Mutual fund investing -- what could be easier? You just find a few decent funds with solid performance and long-tenured managers. Then you can sit back and let those experts do all the work, right? Not so fast. There's one more part to this equation: allocating your money among all of your funds. Surprisingly, it may be one of the most important investment decisions you'll make.
Slicing the pie
The investment industry has debated the importance of asset allocation for many years. A landmark study written by Gary Brinson, Brian Singer, and Gilbert Beebower more than 20 years ago concluded that investment policy, including asset allocation, determined more than 90% of total return variation. Security selection ultimately determined less than 5% of the returns. In short, it didn't really matter what stocks you bought, but rather whether your chosen mix of stocks and bonds was right for your portfolio. These results have been debated in subsequent years, but nonetheless, asset allocation is something Fools shouldn't overlook.
On the surface, the idea that it doesn't matter which stocks or bonds or mutual funds you buy sounds dead wrong. You should definitely do your research before buying stocks or mutual funds -- but remember, that's only the first step.
Allocating your funds
The biggest factors in how you allocate your investment portfolio are your age, risk tolerance, and time horizon.
If you're in your 20s or 30s, you have many more years in the working world still ahead of you. Since you'll have time to recover from any market downturns that may occur, you should be more aggressively invested, devoting little space in your portfolio to fixed-income investments.
Make sure you have exposure to both growth and value large-cap funds. Growth funds will often include stocks like Cisco Systems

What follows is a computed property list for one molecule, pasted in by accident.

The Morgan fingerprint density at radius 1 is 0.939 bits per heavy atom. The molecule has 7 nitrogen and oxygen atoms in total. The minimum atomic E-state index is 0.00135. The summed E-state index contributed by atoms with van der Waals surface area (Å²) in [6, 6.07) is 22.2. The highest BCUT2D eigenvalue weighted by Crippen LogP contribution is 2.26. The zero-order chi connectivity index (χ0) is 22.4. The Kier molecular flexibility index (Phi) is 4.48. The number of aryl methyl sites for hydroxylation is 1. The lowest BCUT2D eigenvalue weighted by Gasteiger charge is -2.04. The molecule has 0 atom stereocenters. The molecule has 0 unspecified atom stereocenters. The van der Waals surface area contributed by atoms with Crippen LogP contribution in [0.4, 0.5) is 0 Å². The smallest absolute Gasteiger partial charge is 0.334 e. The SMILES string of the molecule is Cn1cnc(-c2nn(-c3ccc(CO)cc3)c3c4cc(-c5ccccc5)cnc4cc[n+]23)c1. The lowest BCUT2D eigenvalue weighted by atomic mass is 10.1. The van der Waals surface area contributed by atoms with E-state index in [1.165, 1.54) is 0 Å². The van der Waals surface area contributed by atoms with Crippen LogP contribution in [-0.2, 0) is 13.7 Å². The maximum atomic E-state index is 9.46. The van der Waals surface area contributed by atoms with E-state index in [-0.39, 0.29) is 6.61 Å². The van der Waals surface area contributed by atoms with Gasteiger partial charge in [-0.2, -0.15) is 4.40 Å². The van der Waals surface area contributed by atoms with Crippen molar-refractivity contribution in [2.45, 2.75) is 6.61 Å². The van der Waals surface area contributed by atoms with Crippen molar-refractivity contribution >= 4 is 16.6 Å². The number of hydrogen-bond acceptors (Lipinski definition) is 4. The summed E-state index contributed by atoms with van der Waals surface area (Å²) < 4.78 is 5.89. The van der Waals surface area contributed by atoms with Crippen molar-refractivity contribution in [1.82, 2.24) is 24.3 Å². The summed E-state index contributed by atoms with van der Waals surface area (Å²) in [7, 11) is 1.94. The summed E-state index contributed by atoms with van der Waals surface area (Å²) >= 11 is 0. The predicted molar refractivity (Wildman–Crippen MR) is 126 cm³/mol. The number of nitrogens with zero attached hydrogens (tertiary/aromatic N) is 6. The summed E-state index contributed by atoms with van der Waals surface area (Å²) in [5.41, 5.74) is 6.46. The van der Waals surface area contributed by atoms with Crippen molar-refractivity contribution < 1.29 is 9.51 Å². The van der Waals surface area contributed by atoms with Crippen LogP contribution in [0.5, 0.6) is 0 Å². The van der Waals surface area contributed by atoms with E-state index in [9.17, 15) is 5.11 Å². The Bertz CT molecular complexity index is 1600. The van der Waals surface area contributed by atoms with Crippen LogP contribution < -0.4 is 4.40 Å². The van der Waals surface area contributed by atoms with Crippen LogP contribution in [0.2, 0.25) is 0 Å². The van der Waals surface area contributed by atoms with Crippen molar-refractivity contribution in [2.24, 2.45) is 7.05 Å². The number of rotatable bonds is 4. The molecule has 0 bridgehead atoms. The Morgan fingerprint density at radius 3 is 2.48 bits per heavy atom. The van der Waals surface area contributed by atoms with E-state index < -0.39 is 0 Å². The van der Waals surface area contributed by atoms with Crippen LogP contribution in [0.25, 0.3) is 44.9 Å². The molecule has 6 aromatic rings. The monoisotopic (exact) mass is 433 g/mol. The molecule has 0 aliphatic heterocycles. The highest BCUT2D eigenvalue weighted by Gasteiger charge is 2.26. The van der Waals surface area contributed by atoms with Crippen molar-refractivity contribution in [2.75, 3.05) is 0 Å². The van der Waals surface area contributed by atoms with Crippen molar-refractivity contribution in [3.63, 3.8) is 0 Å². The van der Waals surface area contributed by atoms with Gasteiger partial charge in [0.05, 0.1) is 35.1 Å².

In your 40s, bonds should take a more prominent place in your portfolio. Decrease large-cap holdings to between 30% and 50% of the portfolio, with small-cap, mid-cap, and international funds each composing between 5% and 15% of overall assets. Bonds should now make up around 35% to 45% of your portfolio, to dampen the volatility of returns.
Investors in their 50s and nearing retirement should obviously focus more on preserving their capital than should their younger counterparts. In this case, fixed-income investments should make up a majority of the portfolio, between 65% and 75% of assets. However, your portfolio will still need to grow to fund your later retirement years, so it's important that you have some exposure to equities, even as you enter retirement. In this scenario, large-cap funds might make up 15%-25% of your portfolio, with small-cap, mid-cap, and international funds around 5% each.
Remember that these asset-allocation targets are suggested ranges. Your portfolio may look different, depending on your own individual needs and objectives.
Finally, make sure you rebalance your portfolio from time to time. Move your money from areas of higher to lower valuation. If international stocks have had a good run-up, put more of your new money elsewhere. If you think growth stocks will make a comeback, up your allocation to your large-cap growth fund. Don't assign hard targets to your allocations; instead, set flexible ranges than can vary as market conditions change. Making these kinds of adjustments based on the current market environment can be a big help in juicing your investment returns, and ensuring that you reach your retirement goals. Happy allocating!
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Fool contributor Amanda Kish lives in Rochester, N.Y., and does not own shares of any of the companies or funds mentioned herein. Pfizer is an Inside Value recommendation. The Fool's disclosure policy supports you 100%.